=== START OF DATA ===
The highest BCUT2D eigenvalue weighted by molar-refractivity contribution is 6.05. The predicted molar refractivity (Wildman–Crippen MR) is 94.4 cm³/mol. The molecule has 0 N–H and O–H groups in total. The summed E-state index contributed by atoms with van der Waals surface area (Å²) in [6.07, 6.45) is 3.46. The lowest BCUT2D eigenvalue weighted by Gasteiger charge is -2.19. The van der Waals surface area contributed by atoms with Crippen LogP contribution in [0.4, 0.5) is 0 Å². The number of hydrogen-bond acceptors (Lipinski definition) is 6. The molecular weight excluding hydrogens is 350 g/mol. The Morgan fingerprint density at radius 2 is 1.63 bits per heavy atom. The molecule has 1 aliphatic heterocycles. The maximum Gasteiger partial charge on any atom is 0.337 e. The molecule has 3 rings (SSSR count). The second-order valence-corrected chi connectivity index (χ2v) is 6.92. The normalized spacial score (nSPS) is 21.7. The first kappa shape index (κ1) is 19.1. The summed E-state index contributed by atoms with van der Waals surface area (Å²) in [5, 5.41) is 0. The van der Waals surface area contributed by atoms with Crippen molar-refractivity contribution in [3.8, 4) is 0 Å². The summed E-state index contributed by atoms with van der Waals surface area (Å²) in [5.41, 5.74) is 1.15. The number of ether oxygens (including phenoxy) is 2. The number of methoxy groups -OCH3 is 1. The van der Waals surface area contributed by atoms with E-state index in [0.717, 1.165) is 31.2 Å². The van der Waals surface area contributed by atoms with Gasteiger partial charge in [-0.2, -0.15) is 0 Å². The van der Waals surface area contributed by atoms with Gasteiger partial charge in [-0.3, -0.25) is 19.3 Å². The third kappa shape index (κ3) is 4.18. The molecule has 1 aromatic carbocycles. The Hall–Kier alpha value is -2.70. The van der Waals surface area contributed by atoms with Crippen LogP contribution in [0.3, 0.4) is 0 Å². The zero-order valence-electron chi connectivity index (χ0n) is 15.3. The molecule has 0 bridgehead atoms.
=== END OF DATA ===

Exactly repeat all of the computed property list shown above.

The highest BCUT2D eigenvalue weighted by molar-refractivity contribution is 6.05. The predicted molar refractivity (Wildman–Crippen MR) is 94.4 cm³/mol. The molecule has 0 N–H and O–H groups in total. The summed E-state index contributed by atoms with van der Waals surface area (Å²) in [6.07, 6.45) is 3.46. The lowest BCUT2D eigenvalue weighted by Gasteiger charge is -2.19. The van der Waals surface area contributed by atoms with Crippen LogP contribution in [0.4, 0.5) is 0 Å². The number of hydrogen-bond acceptors (Lipinski definition) is 6. The molecular weight excluding hydrogens is 350 g/mol. The Morgan fingerprint density at radius 2 is 1.63 bits per heavy atom. The molecule has 1 aliphatic heterocycles. The maximum Gasteiger partial charge on any atom is 0.337 e. The molecule has 3 rings (SSSR count). The second-order valence-corrected chi connectivity index (χ2v) is 6.92. The normalized spacial score (nSPS) is 21.7. The first kappa shape index (κ1) is 19.1. The summed E-state index contributed by atoms with van der Waals surface area (Å²) in [5, 5.41) is 0. The van der Waals surface area contributed by atoms with Crippen molar-refractivity contribution in [3.8, 4) is 0 Å². The summed E-state index contributed by atoms with van der Waals surface area (Å²) in [5.41, 5.74) is 1.15. The number of ether oxygens (including phenoxy) is 2. The number of methoxy groups -OCH3 is 1. The van der Waals surface area contributed by atoms with E-state index in [0.717, 1.165) is 31.2 Å². The van der Waals surface area contributed by atoms with Gasteiger partial charge in [-0.2, -0.15) is 0 Å². The van der Waals surface area contributed by atoms with Gasteiger partial charge in [-0.3, -0.25) is 19.3 Å². The third kappa shape index (κ3) is 4.18. The molecule has 1 aromatic carbocycles. The Hall–Kier alpha value is -2.70. The van der Waals surface area contributed by atoms with Crippen LogP contribution in [0.3, 0.4) is 0 Å². The zero-order valence-electron chi connectivity index (χ0n) is 15.3. The molecule has 0 bridgehead atoms.